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MD NewslinePrognostic Significance of Surgery and Radiotherapy in Localized Prostate Cancer

Development of Predictive Nomograms for Survival Outcomes in Localized Prostate Cancer: Clinical Applications and Implications for Treatment Choices

A recent randomized controlled trial involving 90,434 patients with localized prostate cancer has developed effective nomograms to predict overall survival (OS) and cancer-specific survival (CSS) based on various clinical factors. The study highlights the prognostic significance of factors such as age, T stage, surgery, chemotherapy, radiotherapy, biopsy Gleason score, prostate-specific antigen (PSA), race, tumor grade, and marital status, offering valuable insights for optimizing treatment strategies.

Key Points:

  • Study Design: Conducted as a randomized controlled trial.
  • Participants: 90,434 patients diagnosed with localized prostate cancer.
  • Objective: Develop nomograms to predict risk factors for overall survival (OS) and cancer-specific survival (CSS).
  • Baseline Characteristics:
    • Training cohort: 63,328 patients.
    • Validation cohort: 27,106 patients.
    • Mean age: 71.4 ± 5.29 years.
    • Ethnicity: Majority White (78.3%).
    • Tumor grades: 18.97% grade I, 44.73% grade II, 36.27% grade III, 0.03% grade IV.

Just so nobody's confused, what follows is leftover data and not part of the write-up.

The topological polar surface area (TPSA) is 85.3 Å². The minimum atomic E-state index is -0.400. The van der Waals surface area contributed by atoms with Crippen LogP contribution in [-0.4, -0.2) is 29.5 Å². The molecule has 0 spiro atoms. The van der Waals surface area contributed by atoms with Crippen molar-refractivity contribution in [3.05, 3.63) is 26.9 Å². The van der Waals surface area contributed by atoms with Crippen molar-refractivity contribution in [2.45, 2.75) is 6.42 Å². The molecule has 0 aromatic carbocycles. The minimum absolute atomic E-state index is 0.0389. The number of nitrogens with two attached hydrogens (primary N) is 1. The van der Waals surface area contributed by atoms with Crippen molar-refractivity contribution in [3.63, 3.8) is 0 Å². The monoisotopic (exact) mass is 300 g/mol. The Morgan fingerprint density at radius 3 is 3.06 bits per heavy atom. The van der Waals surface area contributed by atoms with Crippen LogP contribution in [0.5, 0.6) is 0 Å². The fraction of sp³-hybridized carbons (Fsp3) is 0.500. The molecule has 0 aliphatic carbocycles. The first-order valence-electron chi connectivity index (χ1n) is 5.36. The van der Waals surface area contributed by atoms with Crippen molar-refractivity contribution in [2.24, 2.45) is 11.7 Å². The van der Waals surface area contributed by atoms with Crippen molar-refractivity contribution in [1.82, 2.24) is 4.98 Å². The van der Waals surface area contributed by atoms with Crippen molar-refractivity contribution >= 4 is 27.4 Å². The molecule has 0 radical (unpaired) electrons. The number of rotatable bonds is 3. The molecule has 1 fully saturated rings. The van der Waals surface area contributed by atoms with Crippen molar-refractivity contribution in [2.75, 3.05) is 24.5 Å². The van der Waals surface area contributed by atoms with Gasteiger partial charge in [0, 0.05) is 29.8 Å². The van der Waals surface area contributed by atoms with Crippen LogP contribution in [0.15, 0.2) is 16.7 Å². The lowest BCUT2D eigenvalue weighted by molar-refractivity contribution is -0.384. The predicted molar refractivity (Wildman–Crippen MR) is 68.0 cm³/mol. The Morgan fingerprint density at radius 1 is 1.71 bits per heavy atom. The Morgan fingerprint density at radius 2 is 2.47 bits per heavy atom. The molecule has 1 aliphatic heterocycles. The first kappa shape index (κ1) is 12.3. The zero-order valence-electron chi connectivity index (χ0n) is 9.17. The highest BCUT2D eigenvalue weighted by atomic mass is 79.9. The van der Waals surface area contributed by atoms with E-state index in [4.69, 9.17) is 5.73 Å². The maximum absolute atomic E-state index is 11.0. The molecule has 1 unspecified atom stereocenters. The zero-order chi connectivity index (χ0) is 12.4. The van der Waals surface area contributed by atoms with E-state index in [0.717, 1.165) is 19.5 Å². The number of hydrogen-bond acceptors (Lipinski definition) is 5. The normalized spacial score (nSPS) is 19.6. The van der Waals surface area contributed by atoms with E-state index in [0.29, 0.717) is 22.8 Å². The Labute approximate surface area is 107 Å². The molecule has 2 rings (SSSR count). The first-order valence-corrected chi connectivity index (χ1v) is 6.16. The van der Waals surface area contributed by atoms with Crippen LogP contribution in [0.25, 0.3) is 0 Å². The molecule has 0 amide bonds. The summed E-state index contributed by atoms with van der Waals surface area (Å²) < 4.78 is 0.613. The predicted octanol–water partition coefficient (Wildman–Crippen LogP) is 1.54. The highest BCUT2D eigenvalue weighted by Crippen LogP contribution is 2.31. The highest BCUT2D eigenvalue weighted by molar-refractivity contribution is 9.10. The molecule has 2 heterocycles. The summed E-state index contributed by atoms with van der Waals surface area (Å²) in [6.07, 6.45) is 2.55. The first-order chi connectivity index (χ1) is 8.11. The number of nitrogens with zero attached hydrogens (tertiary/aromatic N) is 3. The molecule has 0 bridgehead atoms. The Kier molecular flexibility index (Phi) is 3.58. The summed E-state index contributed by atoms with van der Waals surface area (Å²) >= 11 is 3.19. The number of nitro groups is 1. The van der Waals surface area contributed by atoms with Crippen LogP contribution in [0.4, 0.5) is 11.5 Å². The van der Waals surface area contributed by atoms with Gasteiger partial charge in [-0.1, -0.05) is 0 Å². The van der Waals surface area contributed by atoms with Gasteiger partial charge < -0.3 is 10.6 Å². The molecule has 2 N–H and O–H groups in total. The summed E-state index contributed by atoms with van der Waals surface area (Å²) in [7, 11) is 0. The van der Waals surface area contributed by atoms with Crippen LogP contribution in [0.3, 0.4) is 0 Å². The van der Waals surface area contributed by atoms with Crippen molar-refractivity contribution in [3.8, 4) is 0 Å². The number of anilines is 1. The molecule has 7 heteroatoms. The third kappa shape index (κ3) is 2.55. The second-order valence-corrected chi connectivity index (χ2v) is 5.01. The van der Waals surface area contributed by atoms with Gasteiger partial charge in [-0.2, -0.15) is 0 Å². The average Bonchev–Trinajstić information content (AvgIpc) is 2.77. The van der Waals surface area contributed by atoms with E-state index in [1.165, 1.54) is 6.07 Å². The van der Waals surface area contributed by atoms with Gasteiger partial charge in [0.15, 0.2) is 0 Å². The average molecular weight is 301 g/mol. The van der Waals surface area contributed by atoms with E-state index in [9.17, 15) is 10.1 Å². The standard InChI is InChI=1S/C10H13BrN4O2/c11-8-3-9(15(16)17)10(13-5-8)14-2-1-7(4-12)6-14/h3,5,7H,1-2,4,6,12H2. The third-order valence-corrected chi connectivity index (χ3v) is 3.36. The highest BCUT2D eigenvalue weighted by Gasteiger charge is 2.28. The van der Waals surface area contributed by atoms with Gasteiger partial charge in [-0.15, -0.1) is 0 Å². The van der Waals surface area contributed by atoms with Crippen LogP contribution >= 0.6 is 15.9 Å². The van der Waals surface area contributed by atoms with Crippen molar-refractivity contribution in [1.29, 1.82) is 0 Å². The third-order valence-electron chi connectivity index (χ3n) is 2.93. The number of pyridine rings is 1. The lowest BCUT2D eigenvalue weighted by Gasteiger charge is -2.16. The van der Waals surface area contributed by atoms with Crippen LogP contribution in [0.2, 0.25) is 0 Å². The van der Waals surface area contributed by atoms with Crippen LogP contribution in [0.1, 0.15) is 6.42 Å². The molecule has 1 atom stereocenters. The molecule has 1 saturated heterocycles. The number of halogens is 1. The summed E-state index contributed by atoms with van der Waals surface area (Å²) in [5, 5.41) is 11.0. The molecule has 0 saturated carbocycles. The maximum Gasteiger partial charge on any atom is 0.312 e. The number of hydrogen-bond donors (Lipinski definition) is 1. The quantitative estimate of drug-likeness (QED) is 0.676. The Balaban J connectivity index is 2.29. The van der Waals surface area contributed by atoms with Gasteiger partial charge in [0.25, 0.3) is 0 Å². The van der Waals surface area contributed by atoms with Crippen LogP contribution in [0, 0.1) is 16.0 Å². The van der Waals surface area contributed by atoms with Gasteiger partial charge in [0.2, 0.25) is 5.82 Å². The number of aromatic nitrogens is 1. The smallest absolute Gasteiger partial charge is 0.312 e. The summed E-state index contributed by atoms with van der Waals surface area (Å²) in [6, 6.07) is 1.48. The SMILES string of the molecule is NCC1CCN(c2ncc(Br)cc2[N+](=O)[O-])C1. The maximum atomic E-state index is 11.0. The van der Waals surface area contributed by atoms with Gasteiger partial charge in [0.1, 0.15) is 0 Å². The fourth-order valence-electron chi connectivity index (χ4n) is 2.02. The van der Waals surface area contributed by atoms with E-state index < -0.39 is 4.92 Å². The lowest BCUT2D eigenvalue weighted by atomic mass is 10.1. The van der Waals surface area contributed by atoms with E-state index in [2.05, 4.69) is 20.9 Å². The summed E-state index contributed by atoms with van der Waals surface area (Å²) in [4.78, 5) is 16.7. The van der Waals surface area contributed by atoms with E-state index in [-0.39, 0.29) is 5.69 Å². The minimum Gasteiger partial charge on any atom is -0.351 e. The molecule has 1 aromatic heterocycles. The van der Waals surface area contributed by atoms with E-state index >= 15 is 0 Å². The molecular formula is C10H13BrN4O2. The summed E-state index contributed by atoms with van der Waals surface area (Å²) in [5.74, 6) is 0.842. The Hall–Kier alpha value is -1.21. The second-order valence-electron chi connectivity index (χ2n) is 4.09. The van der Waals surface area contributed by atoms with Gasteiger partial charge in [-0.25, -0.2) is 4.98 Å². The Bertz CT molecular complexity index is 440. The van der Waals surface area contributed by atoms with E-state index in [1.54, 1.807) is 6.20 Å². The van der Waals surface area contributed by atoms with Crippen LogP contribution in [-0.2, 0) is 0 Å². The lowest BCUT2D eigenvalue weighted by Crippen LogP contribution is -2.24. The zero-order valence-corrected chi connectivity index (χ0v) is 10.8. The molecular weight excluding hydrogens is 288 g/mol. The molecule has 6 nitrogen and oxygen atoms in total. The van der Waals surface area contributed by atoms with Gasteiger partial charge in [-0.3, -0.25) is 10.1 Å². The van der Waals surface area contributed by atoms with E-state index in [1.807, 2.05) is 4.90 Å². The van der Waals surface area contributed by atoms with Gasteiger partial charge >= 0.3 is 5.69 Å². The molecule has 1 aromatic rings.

• Prognostic Factors Identified via COX Regression Analysis:
    • Age, T stage, surgery, chemotherapy, radiotherapy, biopsy Gleason score, PSA, race, tumor grade, and marital status.
    • Independent risk factors for CSS: Gleason score, age, race, marital status, surgery, PSA, T stage, and radiotherapy.
    • Independent risk factors for OS: Age, race, Gleason score, PSA, marital status, surgery, and radiotherapy.
  • Nomogram Performance:
    • High discriminability strength validated through internal cross-validation, calibration curve, area under curve, and external temporal validation values.
  • Clinical Application:
    • Nomograms showed high potential for clinical use in predicting OS and CSS in localized prostate cancer.
    • OS and CSS rates higher in low-risk group patients compared to high-risk group patients in both training and validation cohorts.
    • Lowest OS and CSS rates observed in high-risk patients who did not undergo radiotherapy but received local irradiation.

“The discriminability strength of the nomogram was high, indicating its clinical potential for predicting localized prostate cancer outcomes.”

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